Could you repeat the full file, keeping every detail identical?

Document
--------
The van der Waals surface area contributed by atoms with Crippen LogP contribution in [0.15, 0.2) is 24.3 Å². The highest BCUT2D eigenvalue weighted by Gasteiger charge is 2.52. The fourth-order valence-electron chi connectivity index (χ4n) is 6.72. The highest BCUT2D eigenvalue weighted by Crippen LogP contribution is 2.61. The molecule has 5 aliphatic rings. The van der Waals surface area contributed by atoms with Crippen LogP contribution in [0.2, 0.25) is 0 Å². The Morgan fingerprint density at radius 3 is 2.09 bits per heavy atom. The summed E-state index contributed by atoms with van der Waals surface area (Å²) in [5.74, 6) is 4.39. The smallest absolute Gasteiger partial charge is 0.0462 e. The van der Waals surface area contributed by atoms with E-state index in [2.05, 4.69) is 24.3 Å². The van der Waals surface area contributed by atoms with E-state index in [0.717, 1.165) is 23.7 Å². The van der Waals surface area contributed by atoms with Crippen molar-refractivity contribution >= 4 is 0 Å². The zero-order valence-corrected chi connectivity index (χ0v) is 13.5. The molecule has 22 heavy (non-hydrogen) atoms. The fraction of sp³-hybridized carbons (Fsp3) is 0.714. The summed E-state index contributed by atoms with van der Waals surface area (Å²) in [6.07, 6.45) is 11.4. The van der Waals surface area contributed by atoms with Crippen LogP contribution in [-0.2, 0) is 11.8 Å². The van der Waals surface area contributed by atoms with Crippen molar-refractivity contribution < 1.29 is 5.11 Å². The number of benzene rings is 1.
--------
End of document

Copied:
The van der Waals surface area contributed by atoms with Crippen LogP contribution in [0.15, 0.2) is 24.3 Å². The highest BCUT2D eigenvalue weighted by Gasteiger charge is 2.52. The fourth-order valence-electron chi connectivity index (χ4n) is 6.72. The highest BCUT2D eigenvalue weighted by Crippen LogP contribution is 2.61. The molecule has 5 aliphatic rings. The van der Waals surface area contributed by atoms with Crippen LogP contribution in [0.2, 0.25) is 0 Å². The Morgan fingerprint density at radius 3 is 2.09 bits per heavy atom. The summed E-state index contributed by atoms with van der Waals surface area (Å²) in [5.74, 6) is 4.39. The smallest absolute Gasteiger partial charge is 0.0462 e. The van der Waals surface area contributed by atoms with E-state index in [2.05, 4.69) is 24.3 Å². The van der Waals surface area contributed by atoms with E-state index in [0.717, 1.165) is 23.7 Å². The van der Waals surface area contributed by atoms with Crippen molar-refractivity contribution >= 4 is 0 Å². The zero-order valence-corrected chi connectivity index (χ0v) is 13.5. The molecule has 22 heavy (non-hydrogen) atoms. The fraction of sp³-hybridized carbons (Fsp3) is 0.714. The summed E-state index contributed by atoms with van der Waals surface area (Å²) in [6.07, 6.45) is 11.4. The van der Waals surface area contributed by atoms with Crippen LogP contribution in [-0.2, 0) is 11.8 Å². The van der Waals surface area contributed by atoms with Crippen molar-refractivity contribution < 1.29 is 5.11 Å². The number of benzene rings is 1.